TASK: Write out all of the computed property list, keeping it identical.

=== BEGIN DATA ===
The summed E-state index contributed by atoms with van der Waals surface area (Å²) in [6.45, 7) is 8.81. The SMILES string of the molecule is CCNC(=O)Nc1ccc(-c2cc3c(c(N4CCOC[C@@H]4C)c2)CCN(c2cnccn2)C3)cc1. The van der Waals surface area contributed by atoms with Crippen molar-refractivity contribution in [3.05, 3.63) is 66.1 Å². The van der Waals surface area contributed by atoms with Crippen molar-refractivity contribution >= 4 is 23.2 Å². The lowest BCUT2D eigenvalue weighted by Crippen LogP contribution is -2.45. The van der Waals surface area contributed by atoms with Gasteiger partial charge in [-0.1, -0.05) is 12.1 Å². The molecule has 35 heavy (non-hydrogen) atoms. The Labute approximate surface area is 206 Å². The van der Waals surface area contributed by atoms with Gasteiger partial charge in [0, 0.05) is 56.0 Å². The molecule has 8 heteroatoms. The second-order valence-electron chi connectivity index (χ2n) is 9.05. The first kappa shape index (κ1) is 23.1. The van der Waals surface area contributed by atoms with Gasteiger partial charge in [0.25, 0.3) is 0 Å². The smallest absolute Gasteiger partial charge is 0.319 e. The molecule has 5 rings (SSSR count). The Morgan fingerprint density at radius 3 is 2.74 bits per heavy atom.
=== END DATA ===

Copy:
The summed E-state index contributed by atoms with van der Waals surface area (Å²) in [6.45, 7) is 8.81. The SMILES string of the molecule is CCNC(=O)Nc1ccc(-c2cc3c(c(N4CCOC[C@@H]4C)c2)CCN(c2cnccn2)C3)cc1. The van der Waals surface area contributed by atoms with Crippen molar-refractivity contribution in [3.05, 3.63) is 66.1 Å². The van der Waals surface area contributed by atoms with Crippen molar-refractivity contribution >= 4 is 23.2 Å². The lowest BCUT2D eigenvalue weighted by Crippen LogP contribution is -2.45. The van der Waals surface area contributed by atoms with Gasteiger partial charge in [-0.1, -0.05) is 12.1 Å². The molecule has 35 heavy (non-hydrogen) atoms. The Labute approximate surface area is 206 Å². The van der Waals surface area contributed by atoms with Gasteiger partial charge in [0, 0.05) is 56.0 Å². The molecule has 8 heteroatoms. The second-order valence-electron chi connectivity index (χ2n) is 9.05. The first kappa shape index (κ1) is 23.1. The van der Waals surface area contributed by atoms with Gasteiger partial charge in [0.25, 0.3) is 0 Å². The smallest absolute Gasteiger partial charge is 0.319 e. The molecule has 5 rings (SSSR count). The Morgan fingerprint density at radius 3 is 2.74 bits per heavy atom.